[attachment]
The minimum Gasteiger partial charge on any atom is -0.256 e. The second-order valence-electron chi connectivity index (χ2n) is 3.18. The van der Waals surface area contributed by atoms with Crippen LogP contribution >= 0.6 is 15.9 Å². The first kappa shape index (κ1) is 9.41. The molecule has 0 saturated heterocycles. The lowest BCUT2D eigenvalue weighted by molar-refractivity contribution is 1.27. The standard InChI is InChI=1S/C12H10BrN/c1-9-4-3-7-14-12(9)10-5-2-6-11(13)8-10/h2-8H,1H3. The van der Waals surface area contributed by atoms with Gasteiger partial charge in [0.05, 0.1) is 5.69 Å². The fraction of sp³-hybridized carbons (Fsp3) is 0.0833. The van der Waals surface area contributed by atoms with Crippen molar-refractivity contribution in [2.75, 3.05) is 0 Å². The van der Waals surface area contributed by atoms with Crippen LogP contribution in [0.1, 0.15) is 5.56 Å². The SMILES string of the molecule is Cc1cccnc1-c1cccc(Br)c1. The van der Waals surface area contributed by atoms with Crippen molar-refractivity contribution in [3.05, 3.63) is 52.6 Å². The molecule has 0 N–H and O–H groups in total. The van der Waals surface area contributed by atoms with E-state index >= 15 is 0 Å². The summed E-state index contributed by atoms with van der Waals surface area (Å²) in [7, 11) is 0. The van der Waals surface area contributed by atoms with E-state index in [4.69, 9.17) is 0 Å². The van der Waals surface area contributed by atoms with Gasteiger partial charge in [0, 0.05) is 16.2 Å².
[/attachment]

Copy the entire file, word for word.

The minimum Gasteiger partial charge on any atom is -0.256 e. The second-order valence-electron chi connectivity index (χ2n) is 3.18. The van der Waals surface area contributed by atoms with Crippen LogP contribution >= 0.6 is 15.9 Å². The first kappa shape index (κ1) is 9.41. The molecule has 0 saturated heterocycles. The lowest BCUT2D eigenvalue weighted by molar-refractivity contribution is 1.27. The standard InChI is InChI=1S/C12H10BrN/c1-9-4-3-7-14-12(9)10-5-2-6-11(13)8-10/h2-8H,1H3. The van der Waals surface area contributed by atoms with Gasteiger partial charge in [0.05, 0.1) is 5.69 Å². The fraction of sp³-hybridized carbons (Fsp3) is 0.0833. The van der Waals surface area contributed by atoms with Crippen molar-refractivity contribution in [2.75, 3.05) is 0 Å². The van der Waals surface area contributed by atoms with Crippen LogP contribution in [0.1, 0.15) is 5.56 Å². The SMILES string of the molecule is Cc1cccnc1-c1cccc(Br)c1. The van der Waals surface area contributed by atoms with Crippen molar-refractivity contribution in [3.05, 3.63) is 52.6 Å². The molecule has 0 N–H and O–H groups in total. The van der Waals surface area contributed by atoms with E-state index >= 15 is 0 Å². The summed E-state index contributed by atoms with van der Waals surface area (Å²) in [7, 11) is 0. The van der Waals surface area contributed by atoms with E-state index in [4.69, 9.17) is 0 Å². The van der Waals surface area contributed by atoms with Gasteiger partial charge in [0, 0.05) is 16.2 Å².